Multiple Basses or Just One? A Discussion for Working Bass Players
Q: I’m a fairly busy bass player working with five or six different bands ranging from funk to soul to hip-hop/neo-soul to jazz to disco to metal and a few function bands which encompass just about everything else! For the last four years, I’ve mainly used one sound (neck pickup, flatwound strings) on one bass for everything. But I recently bought a new bass (essentially a P-bass with roundwounds) and I’m wondering if I should have more tonal options available to me for different songs/bands. What are your thoughts on having an arsenal of different sounding basses versus just using one?
A: Here’s my short version of an answer: if it ain’t broke, don’t fix it.
Now the longer version…
If you have a sound you love and you and your band mates think it’s a great sound for whatever music you’re making, I’d call that a win and not worry too much.
I have three primary basses I use for various situations. Two are Skjolds, and I love both sounds, but I always know exactly which one I’m going to reach for depending on either the sound of the music or the feel of the music. Each bass feels differently and I play them differently. I also use a passive Marleaux with an Aguilar P-pickup (passive) that has a great old school sound. I am a different bass player on each of those instruments and not only do I sound like the music demands, but I pick the instrument that makes me want to play like the music demands.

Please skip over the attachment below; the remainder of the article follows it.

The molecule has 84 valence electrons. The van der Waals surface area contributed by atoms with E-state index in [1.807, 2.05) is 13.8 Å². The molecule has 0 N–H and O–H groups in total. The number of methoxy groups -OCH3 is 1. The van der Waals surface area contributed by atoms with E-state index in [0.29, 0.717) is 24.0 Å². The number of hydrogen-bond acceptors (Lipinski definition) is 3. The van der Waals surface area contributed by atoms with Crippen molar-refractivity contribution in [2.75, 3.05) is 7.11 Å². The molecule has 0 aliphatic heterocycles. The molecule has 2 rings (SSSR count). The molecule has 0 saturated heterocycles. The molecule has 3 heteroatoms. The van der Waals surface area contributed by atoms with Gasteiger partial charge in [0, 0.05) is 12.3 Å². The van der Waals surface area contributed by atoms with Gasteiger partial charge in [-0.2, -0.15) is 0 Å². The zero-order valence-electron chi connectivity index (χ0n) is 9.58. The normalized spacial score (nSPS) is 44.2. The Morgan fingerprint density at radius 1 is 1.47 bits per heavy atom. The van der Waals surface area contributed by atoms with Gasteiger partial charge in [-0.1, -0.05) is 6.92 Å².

Other guys have one instrument that they love and use for everything. There is absolutely nothing wrong with that as long as the music is happening and everybody digs it.
You might very well pick up a few different kind of instruments over the years and have fun exploring different sounds, feels and textures. You might get into finding that sound that’s perfect for each style or stay with one good versatile bass that does a bit of everything (and there are plenty of instruments that get close enough to doing it all).
This is a real “follow your gut” situation. If you’re curious, explore and just remain open minded and keep your ears open. Let the sound and feel of the music guide you!
Readers, this is ripe for discussion. Let us know if you’re a “one bass” kind of person, or if you have a different tool for every job! Please share in the comments.